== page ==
Sunday, October 29, 2017

Dead-footing

I’m home, so now I can fuss over my native garden.  Yippee! 
Diligent gardeners “dead-head” roses and other repeat-flowering ornamentals— removing spent flowers before plants use energy setting seed instead of making more flowers, and making the garden look more manicured.  I do deadhead, but usually only the empty seedpods that have already fed the birds.  
Woe to my poor gardener friend who promptly deadheaded his Cleveland Sage (Salvia clevelandii) in May, leaving a sparse, homely bush for six months instead of these cool flying saucers…


In early fall I “dead-foot” some of my shrubby native plants.  I just made up that term, “dead-foot.”  Maybe you prefer “pedicure.”  I simply run a gloved hand down the stems to remove dead and dried leaves that give the bush in question a shaggy appearance.  This is an approved, though unnamed, technique in the wonderful Care and Maintenance of Southern California Native Plant Gardens by Bart O'Brien, Betsey Landis, and Ellen Mackey, regretfully out of print.

Plants from sage scrub and chaparral habitats can lose most or all of their leaves each summer.  Watering them to try to keep them in full leaf can lead to untimely death due to root rot.  Repeat after me: no summer soaking. Ever.  Sparingly watered, stress-deciduous native shrubs are no more sickly than Eastern deciduous plants that lose their leaves in cold weather.  But we non-natives don’t expect to see dead leaves in August; we think the gardener has killed the poor dears.  And they can look, well, motley.  Wind and winter rains may eventually knock off most of these leaves, but I am not willing to wait.   

California sagebrush (Artemisia californica) is amusingly stress-deciduous.  No water and full sun for a month or two and it looks dead. Sprinkle it just a bit, and a week later it's covered with fine new leaves.  It can be cut back hard occasionally, or left shaggy.  But since I can’t resist putting it in the front of the garden, I find dead-footing particularly effective for the species and ‘Montara’ cultivar.   The ground-hugging ‘Canyon Grey’ cultivar looks quite ropy when dead-footed, and should just be cut hard every couple of years. A little water and Sagebrush grows back, usually even from a very hard cutting.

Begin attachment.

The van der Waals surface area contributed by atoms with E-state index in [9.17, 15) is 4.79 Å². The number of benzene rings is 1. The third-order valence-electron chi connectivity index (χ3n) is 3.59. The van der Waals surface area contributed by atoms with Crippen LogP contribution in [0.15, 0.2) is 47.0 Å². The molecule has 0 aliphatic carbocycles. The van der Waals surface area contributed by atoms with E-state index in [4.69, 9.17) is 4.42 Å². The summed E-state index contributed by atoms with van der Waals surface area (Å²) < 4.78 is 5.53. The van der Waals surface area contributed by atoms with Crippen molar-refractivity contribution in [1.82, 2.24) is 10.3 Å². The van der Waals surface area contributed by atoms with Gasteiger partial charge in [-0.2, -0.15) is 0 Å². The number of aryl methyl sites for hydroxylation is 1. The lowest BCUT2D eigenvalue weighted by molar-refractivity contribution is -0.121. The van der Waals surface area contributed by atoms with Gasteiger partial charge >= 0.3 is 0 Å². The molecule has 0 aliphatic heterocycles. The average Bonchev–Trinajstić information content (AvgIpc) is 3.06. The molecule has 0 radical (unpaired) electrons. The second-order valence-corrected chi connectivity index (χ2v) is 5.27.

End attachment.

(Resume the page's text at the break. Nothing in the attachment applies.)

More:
The rare Island Sagebrush, Artemisia nesiotica, has long lacy foliage on twisted stems that want to be revealed by dead-footing. It's a personal favorite.

While stunning in spring bloom, California anemone (Carpenteria californica) insists on looking unkempt the rest of the year by hanging tightly onto old brown leaves.  Force is required to part those unsightly leaves from their stem!  Or just whack off the whole stem. It will grow back soon enough.
This Catalina silverlace has been in a pot for four years and needs an occasional dead-footing.

The rare and elegant Catalina Silverlace (Constancea nevinii), after a bout of drought, can look truly hideous, with fat mats of dried rosettes evoking the thick cobwebs of a horror movie.  Wait till they’re good and dry, then they will strip off to present an elegant stem from which the growing tip can bush out again.

Dead-footing doesn’t work well on most California Buckwheats.  Their stems look as motley as their dead leaves, only more bare and spindly. The exception is St. Catherine's Lace (Eriogonum giganteum.)  Its sparse stems look smooth and elegant when stripped of dried leaves.
I keep my St. Catherine's Lace in a pot so it doesn't take over my whole pocket garden.  And I dead-foot it of course.

Coyote bush (the tall species, not the stubby dwarf cultivars) can be dead-footed, and totally bare branches can be removed.  Do this cautiously, though; you may go from a well-filled out bush to something pretty spare or asymmetric.  Like Sagebrush, Coyotes can be trimmed almost to the ground, and they will usually regenerate, sometimes a better option.  Coyote is an opportunistic filler-in of bare spots in the wild and for the gardener; I planted one to quickly screen the kitchen window from the house. Too deep in shade, it may be ready to yield its place to a Coffeeberry.

Dead-footing is part of the pruning regimen of a native garden that is more manicured rather than wild.  Early fall is the time for pruning most natives.  Sterilize your shears: I prefer using rubbing alcohol; it's easier on clothes than bleach.  Consider the effect before embarking on wholesale fall pruning of a native garden.  (And avoid pruning bushes that want to display blooms or berries in winter-- toyon, ceanothus, manzanita.)  You want to prune back bushes and perennials that will otherwise overgrow paths and other plants in their winter-to-spring growing season.  But removing every dead stem or leaf may leave your garden unnaturally bare; proceed cautiously.  Whatever you do, don't invite your garden-variety gardener to prune.  He will butcher your natives, trimming them bare up to three feet so the nonexistent sprinklers can work well. Or pull them up altogether, thinking stress-deciduous means dead.  If you know of a gardener for hire who trims natives right, regard that person as a living treasure.  While I'm able, I'd rather fuss over my natives myself.

Gotta go deadhead the sage now!  

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